Funeral Etiquette if You Didn’t Really Know the Deceased

Updated on August 19, 2007
Photo credit: IFLC Press
Photo credit: IFLC Press

No one enjoys going to funerals, those somber occasions that remind us of our own mortality and uncertainty about the future. However, such gatherings can be even more distressing for those who weren't close to the deceased, such as a new acquaintance of the family or someone who was asked to attend by the mourners to provide emotional support.

If you are this individual, you might suddenly feel responsible for the Herculean task of holding everything together lest it bury everyone in emotional rubble. Moreover, you may feel like a phony. You may think yourself a heartless wretch who is unable to grieve properly for someone you hardly knew, and whose condoling sentiments are somehow hollow because, honestly, what could you know of the pain everyone around you is experiencing?

Stop, and take a deep breath before you make yourself dizzy. Just knowing you're there for a friend or family member is a great comfort to them, so relax.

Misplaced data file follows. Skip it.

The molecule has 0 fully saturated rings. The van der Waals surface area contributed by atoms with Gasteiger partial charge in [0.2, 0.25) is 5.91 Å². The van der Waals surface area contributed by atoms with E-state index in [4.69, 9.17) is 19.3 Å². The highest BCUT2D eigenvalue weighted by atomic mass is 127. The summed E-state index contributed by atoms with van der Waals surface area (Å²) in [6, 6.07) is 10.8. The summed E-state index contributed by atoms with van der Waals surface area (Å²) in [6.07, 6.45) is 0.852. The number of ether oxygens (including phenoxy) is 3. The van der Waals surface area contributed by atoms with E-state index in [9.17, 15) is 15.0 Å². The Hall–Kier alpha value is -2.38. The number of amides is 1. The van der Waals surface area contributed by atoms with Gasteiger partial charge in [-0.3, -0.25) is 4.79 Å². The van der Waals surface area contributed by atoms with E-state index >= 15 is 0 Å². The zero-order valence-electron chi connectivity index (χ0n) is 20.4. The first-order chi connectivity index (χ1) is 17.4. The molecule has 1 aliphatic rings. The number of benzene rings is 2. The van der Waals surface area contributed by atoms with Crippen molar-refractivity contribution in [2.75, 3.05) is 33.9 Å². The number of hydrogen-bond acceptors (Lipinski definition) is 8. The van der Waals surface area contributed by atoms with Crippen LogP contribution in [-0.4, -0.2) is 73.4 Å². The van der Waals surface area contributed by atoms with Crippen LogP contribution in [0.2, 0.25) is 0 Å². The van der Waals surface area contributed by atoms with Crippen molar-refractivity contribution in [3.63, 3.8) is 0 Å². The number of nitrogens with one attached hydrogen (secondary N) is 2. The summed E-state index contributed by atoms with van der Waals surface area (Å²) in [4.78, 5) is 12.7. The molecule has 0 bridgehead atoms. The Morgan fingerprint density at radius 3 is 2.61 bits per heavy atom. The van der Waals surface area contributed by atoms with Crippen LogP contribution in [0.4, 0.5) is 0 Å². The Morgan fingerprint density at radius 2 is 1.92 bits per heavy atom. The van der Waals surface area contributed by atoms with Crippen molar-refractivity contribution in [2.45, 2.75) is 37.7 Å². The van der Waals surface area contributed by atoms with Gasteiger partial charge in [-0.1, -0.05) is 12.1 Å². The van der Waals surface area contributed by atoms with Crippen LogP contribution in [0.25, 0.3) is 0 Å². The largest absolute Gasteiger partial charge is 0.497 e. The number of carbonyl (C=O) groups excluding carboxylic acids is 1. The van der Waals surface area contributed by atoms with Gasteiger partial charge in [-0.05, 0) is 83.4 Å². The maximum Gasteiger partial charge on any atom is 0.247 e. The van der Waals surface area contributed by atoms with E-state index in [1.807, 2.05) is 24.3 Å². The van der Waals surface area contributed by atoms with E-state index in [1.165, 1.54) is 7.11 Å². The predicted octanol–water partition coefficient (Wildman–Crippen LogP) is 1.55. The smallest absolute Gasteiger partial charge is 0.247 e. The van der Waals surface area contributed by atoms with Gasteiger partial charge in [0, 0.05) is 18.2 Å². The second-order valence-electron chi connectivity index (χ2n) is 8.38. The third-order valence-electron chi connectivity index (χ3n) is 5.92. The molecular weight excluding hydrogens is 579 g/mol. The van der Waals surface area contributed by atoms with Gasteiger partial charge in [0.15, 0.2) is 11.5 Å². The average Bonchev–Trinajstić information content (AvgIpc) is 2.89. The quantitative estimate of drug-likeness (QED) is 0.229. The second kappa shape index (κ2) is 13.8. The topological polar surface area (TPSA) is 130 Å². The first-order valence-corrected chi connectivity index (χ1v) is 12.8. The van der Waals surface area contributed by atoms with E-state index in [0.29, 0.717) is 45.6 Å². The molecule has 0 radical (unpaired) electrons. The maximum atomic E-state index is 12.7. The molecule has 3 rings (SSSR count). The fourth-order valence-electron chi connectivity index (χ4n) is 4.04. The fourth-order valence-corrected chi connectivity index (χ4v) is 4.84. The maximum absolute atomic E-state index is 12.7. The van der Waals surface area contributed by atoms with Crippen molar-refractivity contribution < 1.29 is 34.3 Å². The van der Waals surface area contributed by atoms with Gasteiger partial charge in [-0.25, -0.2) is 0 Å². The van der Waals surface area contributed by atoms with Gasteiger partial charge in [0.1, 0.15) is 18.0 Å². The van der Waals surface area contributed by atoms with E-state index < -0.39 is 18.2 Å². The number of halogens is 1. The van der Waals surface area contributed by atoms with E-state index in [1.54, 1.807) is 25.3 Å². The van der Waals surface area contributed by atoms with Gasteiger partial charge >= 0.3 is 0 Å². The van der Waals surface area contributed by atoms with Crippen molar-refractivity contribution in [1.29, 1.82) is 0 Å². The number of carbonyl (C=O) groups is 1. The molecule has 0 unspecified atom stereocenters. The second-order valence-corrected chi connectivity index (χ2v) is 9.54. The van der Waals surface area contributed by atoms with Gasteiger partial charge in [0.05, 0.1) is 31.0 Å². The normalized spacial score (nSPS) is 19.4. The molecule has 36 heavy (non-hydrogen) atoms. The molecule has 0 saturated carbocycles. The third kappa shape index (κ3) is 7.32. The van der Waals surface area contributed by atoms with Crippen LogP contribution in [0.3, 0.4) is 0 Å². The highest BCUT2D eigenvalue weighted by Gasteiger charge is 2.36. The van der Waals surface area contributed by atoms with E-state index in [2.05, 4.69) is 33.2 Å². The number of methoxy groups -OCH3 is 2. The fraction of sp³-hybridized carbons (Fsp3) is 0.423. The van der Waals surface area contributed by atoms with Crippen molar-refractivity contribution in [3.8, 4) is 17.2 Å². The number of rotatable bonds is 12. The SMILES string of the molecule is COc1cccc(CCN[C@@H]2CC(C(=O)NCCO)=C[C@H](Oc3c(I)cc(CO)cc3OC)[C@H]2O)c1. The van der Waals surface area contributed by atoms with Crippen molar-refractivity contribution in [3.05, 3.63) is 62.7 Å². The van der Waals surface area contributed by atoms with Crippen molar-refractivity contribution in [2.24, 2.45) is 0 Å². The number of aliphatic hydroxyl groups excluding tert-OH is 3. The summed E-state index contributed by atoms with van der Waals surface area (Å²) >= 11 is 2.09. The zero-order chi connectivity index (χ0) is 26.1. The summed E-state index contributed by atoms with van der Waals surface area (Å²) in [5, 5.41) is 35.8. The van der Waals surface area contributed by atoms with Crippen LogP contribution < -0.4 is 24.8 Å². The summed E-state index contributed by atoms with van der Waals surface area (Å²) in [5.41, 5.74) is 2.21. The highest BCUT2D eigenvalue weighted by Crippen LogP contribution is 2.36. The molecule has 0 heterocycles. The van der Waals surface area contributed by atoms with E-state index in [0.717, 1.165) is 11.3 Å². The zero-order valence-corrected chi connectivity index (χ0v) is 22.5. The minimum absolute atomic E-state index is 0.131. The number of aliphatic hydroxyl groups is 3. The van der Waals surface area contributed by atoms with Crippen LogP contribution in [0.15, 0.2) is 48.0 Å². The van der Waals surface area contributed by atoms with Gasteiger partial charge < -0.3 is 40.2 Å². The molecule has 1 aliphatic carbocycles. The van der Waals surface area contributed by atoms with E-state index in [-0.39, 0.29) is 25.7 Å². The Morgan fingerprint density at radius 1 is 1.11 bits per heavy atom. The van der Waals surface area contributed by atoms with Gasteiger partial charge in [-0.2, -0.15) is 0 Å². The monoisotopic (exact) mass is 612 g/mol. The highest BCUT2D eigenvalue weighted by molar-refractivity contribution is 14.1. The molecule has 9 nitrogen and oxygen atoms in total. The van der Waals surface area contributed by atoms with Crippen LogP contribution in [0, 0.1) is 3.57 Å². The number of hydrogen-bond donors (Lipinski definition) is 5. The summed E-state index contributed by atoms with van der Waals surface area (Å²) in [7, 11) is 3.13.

In general, common sense and polite discretion are the best guides for your behavior at a funeral. Nevertheless, here are some tips addressing issues of personal dress, speech, and other aspects of a funeral:


  • It is no longer required that you wear all black. However, darker and more subdued colors are recommended to show respect for the dead.
  • Conservative outfits are mandatory for both men and women. Do not call attention to yourself in anyway, as the focus of this occasion is the deceased, not you.
  • Do not wear shorts, evening dress, or oversized/noisy jewelry.
  • In some instances, the deceased may have previously communicated their wishes to the family in regards to appropriate attire, such as military uniforms or fraternity jackets. For example, one man's friends and family all wore Hawaiian shirts during the ceremony to honor his love for sailing.

What to say:

  • Upon entering the funeral home, it's proper to pay your respect to the deceased by approaching the casket and offering a prayer or quiet reflection.
  • After paying your respects to the deceased, you may speak to the family. If they don't know who you are, please introduce yourself and offer a handshake or hug if warranted.
  • Don't be afraid to talk about the deceased if you have some amusing and touching anecdotes. Keep in mind that funerals are not only about the passing of a loved one, but also a celebration of their lives.